I’ve written before about my fascination with contextual content (the hows, whys, data, background and how-tos) — as much as I am fascinated with the chronological content we news and info-junkies plug in to. The BBC is a great example of a vast media empire that uses its resources to add context — history programming, for example — into its constant flow of current news.
For example, here is a factoid I just learned on “The Why Factor” episode about music.
According to research conducted by Spotify,the generational difference in music preference between Millenials and Baby Boomers boils down to Skrillex vs. Roy Orbison. (Meaning, the music you’d least likely find any overlap among people who are teenagers vs. 60+.)
I’m convinced (but I’ll note I’m in neither camp):
Some of you may find this week’s Hammock Idea Email interesting. At the insistence of some pesky editors, I left out lots of the 10,000+ words I once wrote about podcasting. Also, as we like to keep these emails to 300 words, those editors suggested that my discussion of the difference in podcasting and streaming audio would (1) go over people’s heads, or (2) cause them to doze off (3) doesn’t matter to the people who read Idea Email. They also insisted that another tangent on the difference between Paul Saffo’s macro-myopia and Gartner’s Hype Cycle was equally un-riveting. Note: None of those editors review what I write on RexBlog — which explains a lot about the ramblings here.
Here’s how it starts — with a link to the rest of it.
Amara’s Law: “We tend to overestimate the effect of a technology in the short run and underestimate the effect in the long run.”
—Roy Amara (1925–2007), Stanford Research Institute
Just as conventional wisdom was in the process of writing off podcasting, it is suddenly this year’s “it” media. Two weeks ago, The New York Times joined The Guardian, Wall Street Journal, NPR and other media companies to announce the creation of a team focused entirely on developing podcasts.
At the same time, NPR, Spotify, Audible.com and others have launched a new generation of mobile apps that pre-select and stream topic-specific podcasts. (Listeners typically download and play podcasts using “podcatchers” like Apple’s Podcast app and Stitcher.)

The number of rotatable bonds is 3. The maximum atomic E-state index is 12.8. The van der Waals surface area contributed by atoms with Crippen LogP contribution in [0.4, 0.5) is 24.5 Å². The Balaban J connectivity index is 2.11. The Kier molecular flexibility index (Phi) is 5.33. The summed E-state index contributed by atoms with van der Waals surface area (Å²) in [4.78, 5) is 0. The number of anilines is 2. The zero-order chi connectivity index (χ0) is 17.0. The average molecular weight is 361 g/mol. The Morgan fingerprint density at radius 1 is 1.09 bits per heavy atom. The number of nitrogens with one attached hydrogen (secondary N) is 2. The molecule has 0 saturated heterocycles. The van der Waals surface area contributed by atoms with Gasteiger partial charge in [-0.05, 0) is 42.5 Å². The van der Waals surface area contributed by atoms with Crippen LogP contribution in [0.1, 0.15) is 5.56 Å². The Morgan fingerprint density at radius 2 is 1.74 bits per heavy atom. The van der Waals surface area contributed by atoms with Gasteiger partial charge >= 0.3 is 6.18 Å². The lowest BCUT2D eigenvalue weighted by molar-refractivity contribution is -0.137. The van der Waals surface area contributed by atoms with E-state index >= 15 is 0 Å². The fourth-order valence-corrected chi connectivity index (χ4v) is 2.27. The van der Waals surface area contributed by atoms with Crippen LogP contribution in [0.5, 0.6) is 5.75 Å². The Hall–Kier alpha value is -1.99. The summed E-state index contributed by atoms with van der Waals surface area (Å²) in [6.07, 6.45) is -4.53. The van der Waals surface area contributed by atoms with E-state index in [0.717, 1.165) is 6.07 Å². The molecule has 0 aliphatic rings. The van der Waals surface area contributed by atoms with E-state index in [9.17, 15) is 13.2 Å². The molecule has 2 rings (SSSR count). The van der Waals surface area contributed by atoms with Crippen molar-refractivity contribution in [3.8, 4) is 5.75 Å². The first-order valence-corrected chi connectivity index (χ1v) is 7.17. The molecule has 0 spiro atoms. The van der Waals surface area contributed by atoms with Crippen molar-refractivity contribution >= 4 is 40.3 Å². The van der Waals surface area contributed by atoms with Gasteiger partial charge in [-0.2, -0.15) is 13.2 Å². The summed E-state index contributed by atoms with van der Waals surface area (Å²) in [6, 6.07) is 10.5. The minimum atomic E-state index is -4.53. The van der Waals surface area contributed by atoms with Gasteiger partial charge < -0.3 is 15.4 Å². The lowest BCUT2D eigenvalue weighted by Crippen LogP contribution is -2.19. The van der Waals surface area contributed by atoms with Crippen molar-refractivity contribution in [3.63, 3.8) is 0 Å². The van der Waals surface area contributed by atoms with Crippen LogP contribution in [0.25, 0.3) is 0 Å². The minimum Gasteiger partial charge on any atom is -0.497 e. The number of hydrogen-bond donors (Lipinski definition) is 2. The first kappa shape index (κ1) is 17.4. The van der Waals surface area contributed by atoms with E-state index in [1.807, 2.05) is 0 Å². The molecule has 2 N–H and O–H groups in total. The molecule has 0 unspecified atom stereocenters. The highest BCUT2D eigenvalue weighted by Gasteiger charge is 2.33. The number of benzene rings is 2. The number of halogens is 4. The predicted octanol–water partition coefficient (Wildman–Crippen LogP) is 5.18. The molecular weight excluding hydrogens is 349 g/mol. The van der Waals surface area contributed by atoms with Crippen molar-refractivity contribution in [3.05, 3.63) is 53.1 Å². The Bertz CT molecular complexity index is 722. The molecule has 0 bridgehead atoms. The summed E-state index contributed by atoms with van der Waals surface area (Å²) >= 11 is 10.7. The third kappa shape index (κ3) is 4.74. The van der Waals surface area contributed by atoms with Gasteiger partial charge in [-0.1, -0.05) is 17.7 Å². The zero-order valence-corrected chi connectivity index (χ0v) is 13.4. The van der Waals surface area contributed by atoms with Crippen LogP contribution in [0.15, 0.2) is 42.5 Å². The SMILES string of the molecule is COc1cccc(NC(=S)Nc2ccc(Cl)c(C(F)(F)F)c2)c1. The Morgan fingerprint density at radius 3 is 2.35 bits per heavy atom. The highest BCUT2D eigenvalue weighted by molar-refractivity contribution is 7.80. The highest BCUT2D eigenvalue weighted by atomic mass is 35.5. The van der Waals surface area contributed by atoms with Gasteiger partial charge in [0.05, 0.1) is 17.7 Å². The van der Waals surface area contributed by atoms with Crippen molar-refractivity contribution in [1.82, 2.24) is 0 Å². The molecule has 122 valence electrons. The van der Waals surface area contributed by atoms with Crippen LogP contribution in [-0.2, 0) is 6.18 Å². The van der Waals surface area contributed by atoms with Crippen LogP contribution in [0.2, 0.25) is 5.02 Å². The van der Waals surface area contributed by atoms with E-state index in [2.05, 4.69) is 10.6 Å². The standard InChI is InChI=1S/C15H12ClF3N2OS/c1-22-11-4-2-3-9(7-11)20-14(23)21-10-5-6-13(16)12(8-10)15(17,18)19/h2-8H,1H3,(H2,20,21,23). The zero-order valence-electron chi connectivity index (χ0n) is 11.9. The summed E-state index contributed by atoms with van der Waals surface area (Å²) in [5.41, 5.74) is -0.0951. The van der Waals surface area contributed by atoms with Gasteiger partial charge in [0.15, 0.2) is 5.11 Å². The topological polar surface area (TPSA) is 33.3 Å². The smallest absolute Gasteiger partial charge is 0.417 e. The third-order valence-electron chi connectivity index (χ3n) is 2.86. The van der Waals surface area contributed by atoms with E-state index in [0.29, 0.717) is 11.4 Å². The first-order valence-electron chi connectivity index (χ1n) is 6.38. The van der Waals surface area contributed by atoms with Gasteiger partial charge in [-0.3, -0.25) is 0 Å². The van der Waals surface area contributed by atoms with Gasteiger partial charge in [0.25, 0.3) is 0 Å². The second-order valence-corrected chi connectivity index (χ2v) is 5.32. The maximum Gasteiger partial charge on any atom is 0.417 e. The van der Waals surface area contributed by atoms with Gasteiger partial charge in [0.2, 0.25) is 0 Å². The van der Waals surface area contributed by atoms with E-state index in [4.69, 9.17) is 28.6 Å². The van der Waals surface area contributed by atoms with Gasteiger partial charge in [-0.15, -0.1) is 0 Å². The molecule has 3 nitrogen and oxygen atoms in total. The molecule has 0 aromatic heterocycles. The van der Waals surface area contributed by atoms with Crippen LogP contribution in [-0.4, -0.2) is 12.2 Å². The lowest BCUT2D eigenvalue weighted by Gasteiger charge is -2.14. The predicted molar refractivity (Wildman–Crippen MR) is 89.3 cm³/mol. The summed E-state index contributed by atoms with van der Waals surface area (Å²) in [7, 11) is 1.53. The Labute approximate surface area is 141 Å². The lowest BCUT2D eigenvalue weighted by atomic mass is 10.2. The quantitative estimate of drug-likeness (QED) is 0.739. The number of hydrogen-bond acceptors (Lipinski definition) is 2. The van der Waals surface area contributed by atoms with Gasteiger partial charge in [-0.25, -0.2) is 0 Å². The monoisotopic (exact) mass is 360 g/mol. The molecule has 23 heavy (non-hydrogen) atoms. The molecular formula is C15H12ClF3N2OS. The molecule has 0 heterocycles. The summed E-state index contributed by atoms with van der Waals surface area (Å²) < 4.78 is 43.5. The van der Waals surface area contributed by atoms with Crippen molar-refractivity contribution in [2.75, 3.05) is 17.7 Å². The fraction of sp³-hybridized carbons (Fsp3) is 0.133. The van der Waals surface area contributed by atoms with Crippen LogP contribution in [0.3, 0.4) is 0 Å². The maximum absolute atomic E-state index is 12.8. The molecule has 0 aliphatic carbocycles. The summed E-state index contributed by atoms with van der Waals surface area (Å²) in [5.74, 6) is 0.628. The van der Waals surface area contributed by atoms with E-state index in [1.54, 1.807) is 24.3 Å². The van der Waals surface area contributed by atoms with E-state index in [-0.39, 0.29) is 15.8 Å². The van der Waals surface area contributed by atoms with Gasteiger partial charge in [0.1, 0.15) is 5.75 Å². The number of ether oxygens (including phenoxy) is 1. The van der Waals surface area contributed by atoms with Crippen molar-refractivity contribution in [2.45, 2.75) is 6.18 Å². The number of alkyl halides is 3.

I’ve tried for several months to like Inbox, Google’s alternative email client for Gmail.
It’s still Gmail (or in my case, “Google Apps for Work’s Gmail for Work Professional Email” — branding has never been Google’s strong suit) but with a different interface.
I’ve stuck with it for months because there are some nice things about it, a nice interface for instance. Also, it seems to be what email is going to be like someday in the future. I say “it seems” because after using it for several months, you begin to not like that future.
Inbox is like many of the things Google creates. At first, it seems like an awesome idea that was a feature created by a company they acqhired or a project that imploded, say Google+ or Google Buzz (or anything on this list).
Then, in the course of a business day, you discover that core features of how you use email are not yet in the new product. Things like saving something to Evernote or managing a task list — even if it’s Google’s task list. Perhaps there are work-arounds or perhaps the feature is right in front of you, but all those cool new features like bundling messages and snoozing them — cool new features that you’ve lived without for a couple of decades — aren’t a good trade-off for something you use all the time.
Then I discovered the Inbox by Gmail feature I use the most is the link to Gmail Without Inbox by GMail.
The 2008 film, Boy in Striped Pajamas, is a poignant but difficult movie to watch. When I saw it via Netflix recently, I was struck by how the imagery and message of the film evokes the imagery and message of the current presidential campaign of Donald Trump.*
The film is a fable (the implausible plot on which the film is based has been the subject of much debate) about two eight-year-old boys on opposite sides of a fence that surrounds a Nazi extermination camp (implied to be Auschwitz).
Bruno, the boy on the outside of the fence, is the son of the SS officer in command of the camp. With the innocence of an eight year old, Bruno believes the death camp is a farm where Shmuel, the boy on the inside of the fence, lives.
The Washington Post interviews Dilbert cartoonist Scott Adams on why he started predicting last year that Trump would be elected president — back when the rest of us were saying, no way. (I still say, no way.)